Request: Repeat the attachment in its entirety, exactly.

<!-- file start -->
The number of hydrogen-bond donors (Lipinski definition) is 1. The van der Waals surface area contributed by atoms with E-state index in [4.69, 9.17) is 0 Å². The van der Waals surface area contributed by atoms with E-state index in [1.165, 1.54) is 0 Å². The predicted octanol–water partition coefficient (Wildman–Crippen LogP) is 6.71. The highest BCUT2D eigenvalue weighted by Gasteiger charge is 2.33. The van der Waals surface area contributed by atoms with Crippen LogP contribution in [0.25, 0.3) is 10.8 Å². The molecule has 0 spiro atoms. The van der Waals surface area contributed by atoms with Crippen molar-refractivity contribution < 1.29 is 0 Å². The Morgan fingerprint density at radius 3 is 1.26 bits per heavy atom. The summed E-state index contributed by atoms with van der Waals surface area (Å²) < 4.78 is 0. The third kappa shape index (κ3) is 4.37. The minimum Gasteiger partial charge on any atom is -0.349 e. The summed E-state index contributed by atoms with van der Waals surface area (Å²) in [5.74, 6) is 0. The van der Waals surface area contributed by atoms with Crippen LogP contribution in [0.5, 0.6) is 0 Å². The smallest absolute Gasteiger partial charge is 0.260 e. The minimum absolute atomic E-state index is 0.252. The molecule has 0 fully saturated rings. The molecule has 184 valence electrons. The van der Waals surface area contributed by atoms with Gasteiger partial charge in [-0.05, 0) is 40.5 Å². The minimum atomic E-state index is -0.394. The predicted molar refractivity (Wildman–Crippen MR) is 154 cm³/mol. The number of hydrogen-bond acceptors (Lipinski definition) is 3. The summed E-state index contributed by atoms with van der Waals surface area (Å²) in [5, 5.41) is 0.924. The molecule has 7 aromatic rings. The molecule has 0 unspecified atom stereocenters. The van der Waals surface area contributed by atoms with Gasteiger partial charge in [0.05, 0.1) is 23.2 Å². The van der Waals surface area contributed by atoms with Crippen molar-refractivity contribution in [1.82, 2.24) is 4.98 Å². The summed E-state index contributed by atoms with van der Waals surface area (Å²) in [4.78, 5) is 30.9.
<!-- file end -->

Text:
The number of hydrogen-bond donors (Lipinski definition) is 1. The van der Waals surface area contributed by atoms with E-state index in [4.69, 9.17) is 0 Å². The van der Waals surface area contributed by atoms with E-state index in [1.165, 1.54) is 0 Å². The predicted octanol–water partition coefficient (Wildman–Crippen LogP) is 6.71. The highest BCUT2D eigenvalue weighted by Gasteiger charge is 2.33. The van der Waals surface area contributed by atoms with Crippen LogP contribution in [0.25, 0.3) is 10.8 Å². The molecule has 0 spiro atoms. The van der Waals surface area contributed by atoms with Crippen molar-refractivity contribution < 1.29 is 0 Å². The Morgan fingerprint density at radius 3 is 1.26 bits per heavy atom. The summed E-state index contributed by atoms with van der Waals surface area (Å²) < 4.78 is 0. The third kappa shape index (κ3) is 4.37. The minimum Gasteiger partial charge on any atom is -0.349 e. The summed E-state index contributed by atoms with van der Waals surface area (Å²) in [5.74, 6) is 0. The van der Waals surface area contributed by atoms with Crippen LogP contribution in [0.5, 0.6) is 0 Å². The smallest absolute Gasteiger partial charge is 0.260 e. The minimum absolute atomic E-state index is 0.252. The molecule has 0 fully saturated rings. The molecule has 184 valence electrons. The van der Waals surface area contributed by atoms with Gasteiger partial charge in [-0.05, 0) is 40.5 Å². The minimum atomic E-state index is -0.394. The predicted molar refractivity (Wildman–Crippen MR) is 154 cm³/mol. The number of hydrogen-bond acceptors (Lipinski definition) is 3. The summed E-state index contributed by atoms with van der Waals surface area (Å²) in [5, 5.41) is 0.924. The molecule has 7 aromatic rings. The molecule has 0 unspecified atom stereocenters. The van der Waals surface area contributed by atoms with Gasteiger partial charge in [0.05, 0.1) is 23.2 Å². The van der Waals surface area contributed by atoms with Crippen molar-refractivity contribution in [1.82, 2.24) is 4.98 Å². The summed E-state index contributed by atoms with van der Waals surface area (Å²) in [4.78, 5) is 30.9.